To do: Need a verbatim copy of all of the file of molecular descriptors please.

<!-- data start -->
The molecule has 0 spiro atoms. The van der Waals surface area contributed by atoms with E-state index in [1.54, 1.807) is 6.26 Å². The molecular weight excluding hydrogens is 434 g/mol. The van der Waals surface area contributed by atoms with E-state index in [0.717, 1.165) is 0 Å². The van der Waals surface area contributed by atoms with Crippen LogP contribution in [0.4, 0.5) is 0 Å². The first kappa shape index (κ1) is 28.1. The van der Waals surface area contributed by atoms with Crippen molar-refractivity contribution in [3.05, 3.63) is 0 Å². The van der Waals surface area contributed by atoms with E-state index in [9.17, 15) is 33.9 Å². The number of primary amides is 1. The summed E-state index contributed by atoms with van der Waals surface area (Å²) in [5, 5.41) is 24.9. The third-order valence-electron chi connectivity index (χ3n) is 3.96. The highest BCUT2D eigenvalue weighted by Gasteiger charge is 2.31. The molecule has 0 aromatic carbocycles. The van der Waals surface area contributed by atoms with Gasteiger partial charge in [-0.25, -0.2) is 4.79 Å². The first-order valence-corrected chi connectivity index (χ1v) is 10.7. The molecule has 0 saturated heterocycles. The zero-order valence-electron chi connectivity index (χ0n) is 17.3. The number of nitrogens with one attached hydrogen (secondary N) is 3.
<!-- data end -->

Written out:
The molecule has 0 spiro atoms. The van der Waals surface area contributed by atoms with E-state index in [1.54, 1.807) is 6.26 Å². The molecular weight excluding hydrogens is 434 g/mol. The van der Waals surface area contributed by atoms with E-state index in [0.717, 1.165) is 0 Å². The van der Waals surface area contributed by atoms with Crippen LogP contribution in [0.4, 0.5) is 0 Å². The first kappa shape index (κ1) is 28.1. The van der Waals surface area contributed by atoms with Crippen molar-refractivity contribution in [3.05, 3.63) is 0 Å². The van der Waals surface area contributed by atoms with E-state index in [9.17, 15) is 33.9 Å². The number of primary amides is 1. The summed E-state index contributed by atoms with van der Waals surface area (Å²) in [5, 5.41) is 24.9. The third-order valence-electron chi connectivity index (χ3n) is 3.96. The highest BCUT2D eigenvalue weighted by Gasteiger charge is 2.31. The molecule has 0 aromatic carbocycles. The van der Waals surface area contributed by atoms with Gasteiger partial charge in [-0.25, -0.2) is 4.79 Å². The first-order valence-corrected chi connectivity index (χ1v) is 10.7. The molecule has 0 saturated heterocycles. The zero-order valence-electron chi connectivity index (χ0n) is 17.3. The number of nitrogens with one attached hydrogen (secondary N) is 3.